I am a restless spirit. Consequently my activity in front
of Verdun can only be described as boresome. At the beginning I was in the
trenches at a spot where nothing happened. Then I became a dispatch bearer and
hoped to have some adventures. But there I was mistaken. The fighting men
immediately degraded me and considered me a Base-hog. I was not really at the
Base but I was not allowed to advance further than within 1500 yards behind the
front trenches. There, below the ground, I had a bomb-proof, heated habitation.
Now and then I had to go to the front trenches. That meant great physical
exertion, for one had to trudge uphill and downhill, crisscross, through an
unending number of trenches and mire-holes until at last one arrived at a place
where men were firing. After having paid a short visit to the fighting men, my
position seemed to me a very stupid one.
At that time the digging business was beginning. It had not
yet become clear to us what it means to dig approaches and endless trenches. Of
course, we knew the names of the various ditches and holes through the lessons
which we had received at the War Academy. However, the digging was considered
to be the business of the military engineers. Other troops were supposed not to
take a hand in it. Here, near Combres, everyone was digging industriously.
Every soldier had a spade and a pick and took all imaginable trouble in order
to get as deeply into the ground as possible. It was very strange that in many
places the French were only five yards ahead of us. One could hear them speak
and see them smoke cigarettes and now and then they threw us a piece of paper.
We conversed with them, but nevertheless, we tried to annoy them in every
possible way, especially with hand grenades.
Five hundreds yards in front of us and five hundred yards
behind the trenches the dense forest of the Cote Lorraine had been cut down by
the vast number of shells and bullets which were fired unceasingly. It seemed
unbelievable that in front men could live. Nevertheless, the men in the front
trenches were not in as bad a position as the men at the Base.
After a morning visit to the front trenches, which usually
took place at the earliest hours of the day, the more tedious business began. I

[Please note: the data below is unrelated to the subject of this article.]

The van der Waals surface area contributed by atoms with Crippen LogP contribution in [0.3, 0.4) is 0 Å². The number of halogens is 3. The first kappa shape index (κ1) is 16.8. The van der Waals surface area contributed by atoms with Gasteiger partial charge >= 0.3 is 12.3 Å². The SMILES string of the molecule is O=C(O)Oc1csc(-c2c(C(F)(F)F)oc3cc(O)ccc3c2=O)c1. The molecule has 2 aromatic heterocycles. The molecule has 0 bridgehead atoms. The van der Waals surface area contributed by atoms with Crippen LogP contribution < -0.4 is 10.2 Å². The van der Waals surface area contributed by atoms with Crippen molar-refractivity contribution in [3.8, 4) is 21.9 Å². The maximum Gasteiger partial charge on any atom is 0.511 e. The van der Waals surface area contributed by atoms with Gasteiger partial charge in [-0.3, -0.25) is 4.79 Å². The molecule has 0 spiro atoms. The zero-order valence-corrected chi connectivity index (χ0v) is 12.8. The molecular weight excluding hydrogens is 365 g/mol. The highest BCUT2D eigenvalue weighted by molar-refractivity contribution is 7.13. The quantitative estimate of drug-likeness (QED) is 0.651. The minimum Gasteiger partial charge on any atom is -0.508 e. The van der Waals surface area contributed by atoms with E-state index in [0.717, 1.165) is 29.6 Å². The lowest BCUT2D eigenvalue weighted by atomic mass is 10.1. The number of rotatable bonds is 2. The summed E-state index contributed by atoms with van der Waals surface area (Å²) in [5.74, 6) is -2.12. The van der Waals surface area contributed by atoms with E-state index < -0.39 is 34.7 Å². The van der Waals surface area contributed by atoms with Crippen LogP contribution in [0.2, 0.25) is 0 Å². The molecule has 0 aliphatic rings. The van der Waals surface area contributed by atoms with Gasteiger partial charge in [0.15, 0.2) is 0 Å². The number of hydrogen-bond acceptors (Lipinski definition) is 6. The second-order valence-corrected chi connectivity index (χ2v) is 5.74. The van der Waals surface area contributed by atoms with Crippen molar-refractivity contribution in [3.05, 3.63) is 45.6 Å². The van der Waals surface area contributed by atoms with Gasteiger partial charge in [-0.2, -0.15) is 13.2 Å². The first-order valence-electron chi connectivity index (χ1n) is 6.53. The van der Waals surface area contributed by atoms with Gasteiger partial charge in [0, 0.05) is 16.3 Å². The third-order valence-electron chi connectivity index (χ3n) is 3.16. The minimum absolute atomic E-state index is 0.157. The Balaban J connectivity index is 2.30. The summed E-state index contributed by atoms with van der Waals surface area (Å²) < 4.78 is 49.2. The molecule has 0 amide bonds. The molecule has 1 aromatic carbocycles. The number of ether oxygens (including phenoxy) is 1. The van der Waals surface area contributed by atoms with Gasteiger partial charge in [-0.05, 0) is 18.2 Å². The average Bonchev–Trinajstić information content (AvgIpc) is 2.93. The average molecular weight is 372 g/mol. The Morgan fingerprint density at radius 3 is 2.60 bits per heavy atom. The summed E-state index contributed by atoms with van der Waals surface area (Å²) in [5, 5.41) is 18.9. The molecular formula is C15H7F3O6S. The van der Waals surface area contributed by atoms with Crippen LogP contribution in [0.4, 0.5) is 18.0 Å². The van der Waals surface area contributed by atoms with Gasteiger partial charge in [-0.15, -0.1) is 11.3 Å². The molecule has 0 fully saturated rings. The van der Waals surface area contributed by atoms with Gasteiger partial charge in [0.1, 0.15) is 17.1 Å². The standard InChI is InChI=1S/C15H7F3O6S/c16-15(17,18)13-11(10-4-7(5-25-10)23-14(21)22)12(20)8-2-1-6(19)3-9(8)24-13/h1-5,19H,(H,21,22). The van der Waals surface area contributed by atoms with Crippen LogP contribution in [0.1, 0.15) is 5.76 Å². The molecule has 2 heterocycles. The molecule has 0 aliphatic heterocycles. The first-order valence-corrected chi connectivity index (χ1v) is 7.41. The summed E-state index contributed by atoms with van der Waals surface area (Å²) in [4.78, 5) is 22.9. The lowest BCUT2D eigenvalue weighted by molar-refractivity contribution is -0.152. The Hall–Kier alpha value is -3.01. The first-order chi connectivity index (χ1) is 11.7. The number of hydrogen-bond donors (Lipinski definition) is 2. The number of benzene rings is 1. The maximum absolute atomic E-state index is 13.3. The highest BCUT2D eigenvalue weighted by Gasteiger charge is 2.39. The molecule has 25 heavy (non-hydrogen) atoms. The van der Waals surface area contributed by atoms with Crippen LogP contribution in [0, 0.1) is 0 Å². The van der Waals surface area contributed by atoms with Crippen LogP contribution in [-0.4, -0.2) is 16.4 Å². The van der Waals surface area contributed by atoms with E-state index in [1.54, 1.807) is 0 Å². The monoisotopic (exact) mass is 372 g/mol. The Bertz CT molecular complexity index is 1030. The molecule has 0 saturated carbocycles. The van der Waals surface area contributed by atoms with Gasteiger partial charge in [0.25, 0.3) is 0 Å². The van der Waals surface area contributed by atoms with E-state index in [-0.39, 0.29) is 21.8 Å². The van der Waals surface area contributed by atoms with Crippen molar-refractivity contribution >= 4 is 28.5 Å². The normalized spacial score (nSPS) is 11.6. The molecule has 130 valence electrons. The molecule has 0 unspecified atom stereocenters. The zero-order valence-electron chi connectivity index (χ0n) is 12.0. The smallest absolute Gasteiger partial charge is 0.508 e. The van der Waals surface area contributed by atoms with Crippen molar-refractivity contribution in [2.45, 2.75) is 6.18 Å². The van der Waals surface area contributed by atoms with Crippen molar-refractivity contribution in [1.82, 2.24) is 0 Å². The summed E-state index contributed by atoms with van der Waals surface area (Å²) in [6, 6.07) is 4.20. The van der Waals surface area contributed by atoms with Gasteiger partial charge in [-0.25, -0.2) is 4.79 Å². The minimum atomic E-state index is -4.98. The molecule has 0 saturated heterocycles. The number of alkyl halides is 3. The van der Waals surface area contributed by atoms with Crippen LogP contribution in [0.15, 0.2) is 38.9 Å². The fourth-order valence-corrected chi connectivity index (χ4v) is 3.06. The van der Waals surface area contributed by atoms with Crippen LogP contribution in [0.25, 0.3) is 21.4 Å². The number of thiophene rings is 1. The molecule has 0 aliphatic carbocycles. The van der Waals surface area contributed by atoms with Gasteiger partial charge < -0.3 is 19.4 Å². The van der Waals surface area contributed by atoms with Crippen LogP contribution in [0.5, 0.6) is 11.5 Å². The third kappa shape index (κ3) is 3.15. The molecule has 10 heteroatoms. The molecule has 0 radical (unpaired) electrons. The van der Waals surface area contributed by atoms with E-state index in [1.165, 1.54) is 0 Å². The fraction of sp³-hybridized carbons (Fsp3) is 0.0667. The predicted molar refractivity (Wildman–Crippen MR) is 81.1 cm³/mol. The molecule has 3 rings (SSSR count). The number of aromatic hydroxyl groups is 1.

had to attend to the telephone.
On days when I was off duty I indulged in my favorite
pastime, game shooting. The forest of La Chaussee gave me ample opportunities.
When going for a ride I had noticed that there were wild pigs about and I tried
to find out where I could shoot them at night. Beautiful nights, with a full
moon and snow, came to my aid. With the assistance of my servant, I built a
shelter seat in a tree, at a spot where the pigs passed, and waited there at
night. Thus I passed many a night sitting on the branch of a tree and on the
next morning found that I had become an icicle. However, I got my reward. There
was a sow which was particularly interesting. Every night she swam across the
lake, broke into a potato field, always at the same spot, and then she swam
back again. Of course I very much wished to improve my acquaintance with the
animal. So I took a seat on the other shore of the lake. In accordance with our
previous arrangement, Auntie Pig appeared at midnight for her supper. I shot
her while she was still swimming and she would have been drowned had I not
succeeded at the last moment in seizing her by the leg.
At another time, I was riding with my servant along a narrow
path. Suddenly I saw several wild pigs crossing it. Immediately I jumped from
the horse, grasped my servant's carbine and rushed several hundred yards ahead.
At the end of the procession came a mighty boar. I had never yet seen such a
beast and was surprised at its gigantic size. Now it ornaments my room and
reminds me of my encounter.
In this manner I passed several months when, one fine day,
our division became busy. We intended a small attack. I was delighted, for now
at last I should be able to do something as a connecting link! But there came
another disappointment! I was given quite a different job and now I had enough
of it. I sent a letter to my Commanding General and evil tongues report that I
told him: "My dear Excellency! I have not gone to war in order to collect
cheese and eggs, but for another purpose." At first, the people above wanted to
snarl at me. But then they fulfilled my wish. Thus I joined the Flying Service
at the end of May, 1915. My greatest wish was fulfilled.
LAST CHAPTER °